Video Games, Facts, and the WHO

There are 2.6 billion gamers in the world -- evidence that games are an incredibly popular form of media and entertainment. There are also numerous ways that games are used purposefully to improve lives.

Video games are popular around the world. Their contributions extend beyond entertainment with well-researched and often-cited contributions to education, healthcare, and the arts.

Educators integrate video games into classrooms to enhance learning in exciting ways. Students engage with virtual reality to travel back in time to historical locations, use game play to learn social skills and teamwork, and learn to code and develop their own games and software. Video games boosts strategic thinking, and teachers use games to increase student engagement and enhance learning. Interest in video games is a major avenue for encouraging students to pursue science, technology, engineering, and math subjects in school.

Beyond the joy and entertainment video games bring to billions of people, video game innovations contribute to emerging technologies in virtual and augmented reality, data analysis, and space exploration. For example, doctors use now video games to train new surgeons and practice procedures without needing to rely on physical materials.


Video games can be used to include people with disabilities in sporting competitions, strengthen cognitive skills, improve memory and coordination, and help children with cancer visualize their disease. The video game industry also provides cutting-edge education and employment opportunities for millions of people, including veterans.

World Health Organization (WHO)
Despite these remarkable contributions, and without consensus from the medical community or research to support its position, the World Health Organization (WHO) proposes to classify high levels of video game play as a medical disorder in the forthcoming International Classification of Diseases, 11th Edition (ICD-11).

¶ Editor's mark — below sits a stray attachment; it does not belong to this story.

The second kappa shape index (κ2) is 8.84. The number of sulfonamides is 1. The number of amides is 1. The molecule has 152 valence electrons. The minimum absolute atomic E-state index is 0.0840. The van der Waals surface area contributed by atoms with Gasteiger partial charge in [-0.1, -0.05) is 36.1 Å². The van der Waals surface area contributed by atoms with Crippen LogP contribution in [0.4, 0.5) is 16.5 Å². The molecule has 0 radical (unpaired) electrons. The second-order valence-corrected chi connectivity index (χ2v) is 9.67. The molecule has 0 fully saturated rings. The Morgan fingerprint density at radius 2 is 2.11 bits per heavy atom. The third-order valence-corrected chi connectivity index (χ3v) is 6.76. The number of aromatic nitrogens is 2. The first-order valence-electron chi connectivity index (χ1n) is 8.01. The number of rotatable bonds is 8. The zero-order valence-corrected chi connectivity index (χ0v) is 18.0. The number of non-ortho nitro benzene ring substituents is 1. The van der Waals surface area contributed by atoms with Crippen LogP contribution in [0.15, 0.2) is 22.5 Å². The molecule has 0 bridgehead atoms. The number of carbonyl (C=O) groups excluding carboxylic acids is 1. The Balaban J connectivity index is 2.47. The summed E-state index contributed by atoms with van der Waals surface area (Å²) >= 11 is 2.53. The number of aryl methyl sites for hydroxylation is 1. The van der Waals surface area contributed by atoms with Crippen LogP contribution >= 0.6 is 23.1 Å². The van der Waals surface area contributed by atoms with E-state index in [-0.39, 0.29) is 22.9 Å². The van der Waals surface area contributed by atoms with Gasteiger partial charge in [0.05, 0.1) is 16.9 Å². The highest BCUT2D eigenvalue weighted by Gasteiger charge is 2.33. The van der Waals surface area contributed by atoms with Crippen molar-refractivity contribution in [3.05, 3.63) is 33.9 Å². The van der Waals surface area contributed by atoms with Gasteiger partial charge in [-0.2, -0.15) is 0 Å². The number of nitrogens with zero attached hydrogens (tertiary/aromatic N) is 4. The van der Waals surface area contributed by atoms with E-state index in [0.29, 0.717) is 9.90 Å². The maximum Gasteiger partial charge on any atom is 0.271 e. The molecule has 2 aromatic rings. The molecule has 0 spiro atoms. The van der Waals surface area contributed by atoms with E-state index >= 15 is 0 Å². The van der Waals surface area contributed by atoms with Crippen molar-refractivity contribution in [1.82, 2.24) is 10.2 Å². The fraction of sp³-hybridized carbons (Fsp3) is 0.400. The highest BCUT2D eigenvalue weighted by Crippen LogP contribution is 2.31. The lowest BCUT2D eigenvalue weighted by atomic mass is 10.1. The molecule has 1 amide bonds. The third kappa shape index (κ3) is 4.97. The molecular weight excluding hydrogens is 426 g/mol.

The problem with the WHO’s proposal is the risk of misdiagnosis when coping mechanisms are treated instead of underlying problems. It will put those in need at risk of further harm, stigmatize video game players all over the world, and add pressure to the already stretched public health resources of some countries. There isn’t even a consensus on the existence of “gaming disorder” in the medical community, and to introduce one without consensus is not fair to those looking for help.

Mental health experts, academics, and health professionals worldwide are urging caution around ICD-11.

Numerous internationally-renowned mental health experts, social scientists, and academics from research centers and universities – including Oxford University, Johns Hopkins University, Stockholm University, and The University of Sydney – have published several journal articles calling into question the WHO’s plan to create a new “gaming disorder” classification. The American Psychiatric Association has declined to include the concept of video game addiction in the most recent edition of its Diagnostic and Statistical Manual of Mental Disorders, citing insufficient evidence. In addition, the American Medical Association voted specifically against creating such a new diagnosis.

There is no objective evidence to define and diagnose this disorder and the research supporting inclusion is highly contested and inconclusive. And while any activity, like shopping and exercise, can be taken to an extreme, the video game industry provides encourages people to play video games in moderation and to utilize the tools available to make the right decisions.


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